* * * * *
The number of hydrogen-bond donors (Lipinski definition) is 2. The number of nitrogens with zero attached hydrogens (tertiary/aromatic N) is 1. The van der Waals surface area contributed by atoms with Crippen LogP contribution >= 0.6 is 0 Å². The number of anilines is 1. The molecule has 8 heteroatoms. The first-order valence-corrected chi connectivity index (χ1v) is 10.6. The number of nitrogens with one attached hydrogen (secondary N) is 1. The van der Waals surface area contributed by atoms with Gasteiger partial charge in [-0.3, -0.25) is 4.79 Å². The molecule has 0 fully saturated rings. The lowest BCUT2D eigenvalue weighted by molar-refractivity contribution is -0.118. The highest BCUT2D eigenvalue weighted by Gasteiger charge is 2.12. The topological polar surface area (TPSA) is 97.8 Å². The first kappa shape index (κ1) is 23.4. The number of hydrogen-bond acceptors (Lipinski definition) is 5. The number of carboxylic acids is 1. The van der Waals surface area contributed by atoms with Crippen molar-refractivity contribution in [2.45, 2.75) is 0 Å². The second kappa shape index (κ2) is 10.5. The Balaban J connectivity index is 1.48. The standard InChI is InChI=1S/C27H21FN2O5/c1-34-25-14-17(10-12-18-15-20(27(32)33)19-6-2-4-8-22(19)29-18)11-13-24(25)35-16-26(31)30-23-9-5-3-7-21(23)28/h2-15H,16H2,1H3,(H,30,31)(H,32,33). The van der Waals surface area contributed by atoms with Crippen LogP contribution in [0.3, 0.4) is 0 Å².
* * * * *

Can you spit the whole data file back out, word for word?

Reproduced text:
The number of hydrogen-bond donors (Lipinski definition) is 2. The number of nitrogens with zero attached hydrogens (tertiary/aromatic N) is 1. The van der Waals surface area contributed by atoms with Crippen LogP contribution >= 0.6 is 0 Å². The number of anilines is 1. The molecule has 8 heteroatoms. The first-order valence-corrected chi connectivity index (χ1v) is 10.6. The number of nitrogens with one attached hydrogen (secondary N) is 1. The van der Waals surface area contributed by atoms with Gasteiger partial charge in [-0.3, -0.25) is 4.79 Å². The molecule has 0 fully saturated rings. The lowest BCUT2D eigenvalue weighted by molar-refractivity contribution is -0.118. The highest BCUT2D eigenvalue weighted by Gasteiger charge is 2.12. The topological polar surface area (TPSA) is 97.8 Å². The first kappa shape index (κ1) is 23.4. The number of hydrogen-bond acceptors (Lipinski definition) is 5. The number of carboxylic acids is 1. The van der Waals surface area contributed by atoms with Crippen molar-refractivity contribution in [2.45, 2.75) is 0 Å². The second kappa shape index (κ2) is 10.5. The Balaban J connectivity index is 1.48. The standard InChI is InChI=1S/C27H21FN2O5/c1-34-25-14-17(10-12-18-15-20(27(32)33)19-6-2-4-8-22(19)29-18)11-13-24(25)35-16-26(31)30-23-9-5-3-7-21(23)28/h2-15H,16H2,1H3,(H,30,31)(H,32,33). The van der Waals surface area contributed by atoms with Crippen LogP contribution in [0.3, 0.4) is 0 Å².